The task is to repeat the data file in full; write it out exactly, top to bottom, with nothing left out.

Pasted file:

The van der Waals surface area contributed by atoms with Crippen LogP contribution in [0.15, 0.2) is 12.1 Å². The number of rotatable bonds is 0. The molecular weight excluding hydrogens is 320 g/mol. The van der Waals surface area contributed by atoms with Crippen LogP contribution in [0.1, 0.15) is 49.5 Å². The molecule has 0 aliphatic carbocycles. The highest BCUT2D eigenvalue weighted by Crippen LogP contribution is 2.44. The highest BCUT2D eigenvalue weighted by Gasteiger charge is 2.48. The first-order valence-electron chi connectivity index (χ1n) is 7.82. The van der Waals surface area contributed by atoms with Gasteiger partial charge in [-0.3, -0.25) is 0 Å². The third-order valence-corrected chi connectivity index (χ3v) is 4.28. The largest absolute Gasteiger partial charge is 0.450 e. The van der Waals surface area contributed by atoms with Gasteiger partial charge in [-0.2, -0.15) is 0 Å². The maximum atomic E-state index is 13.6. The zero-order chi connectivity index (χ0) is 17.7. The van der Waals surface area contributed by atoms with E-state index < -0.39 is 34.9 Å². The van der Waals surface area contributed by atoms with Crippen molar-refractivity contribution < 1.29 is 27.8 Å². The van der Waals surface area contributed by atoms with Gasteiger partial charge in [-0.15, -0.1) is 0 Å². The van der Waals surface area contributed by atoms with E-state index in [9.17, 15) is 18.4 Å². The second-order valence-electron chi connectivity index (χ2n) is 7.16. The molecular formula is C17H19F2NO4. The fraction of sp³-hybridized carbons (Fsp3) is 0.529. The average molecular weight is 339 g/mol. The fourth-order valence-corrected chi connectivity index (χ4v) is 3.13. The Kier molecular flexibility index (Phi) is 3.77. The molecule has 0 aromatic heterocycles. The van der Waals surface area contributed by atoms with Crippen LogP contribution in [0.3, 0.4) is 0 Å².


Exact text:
The van der Waals surface area contributed by atoms with Crippen LogP contribution in [0.15, 0.2) is 12.1 Å². The number of rotatable bonds is 0. The molecular weight excluding hydrogens is 320 g/mol. The van der Waals surface area contributed by atoms with Crippen LogP contribution in [0.1, 0.15) is 49.5 Å². The molecule has 0 aliphatic carbocycles. The highest BCUT2D eigenvalue weighted by Crippen LogP contribution is 2.44. The highest BCUT2D eigenvalue weighted by Gasteiger charge is 2.48. The first-order valence-electron chi connectivity index (χ1n) is 7.82. The van der Waals surface area contributed by atoms with Gasteiger partial charge in [-0.3, -0.25) is 0 Å². The third-order valence-corrected chi connectivity index (χ3v) is 4.28. The largest absolute Gasteiger partial charge is 0.450 e. The van der Waals surface area contributed by atoms with Gasteiger partial charge in [-0.2, -0.15) is 0 Å². The maximum atomic E-state index is 13.6. The zero-order chi connectivity index (χ0) is 17.7. The van der Waals surface area contributed by atoms with E-state index < -0.39 is 34.9 Å². The van der Waals surface area contributed by atoms with Crippen molar-refractivity contribution < 1.29 is 27.8 Å². The van der Waals surface area contributed by atoms with Gasteiger partial charge in [-0.15, -0.1) is 0 Å². The van der Waals surface area contributed by atoms with E-state index in [9.17, 15) is 18.4 Å². The second-order valence-electron chi connectivity index (χ2n) is 7.16. The molecular formula is C17H19F2NO4. The fraction of sp³-hybridized carbons (Fsp3) is 0.529. The average molecular weight is 339 g/mol. The fourth-order valence-corrected chi connectivity index (χ4v) is 3.13. The Kier molecular flexibility index (Phi) is 3.77. The molecule has 0 aromatic heterocycles. The van der Waals surface area contributed by atoms with Crippen LogP contribution in [0.3, 0.4) is 0 Å².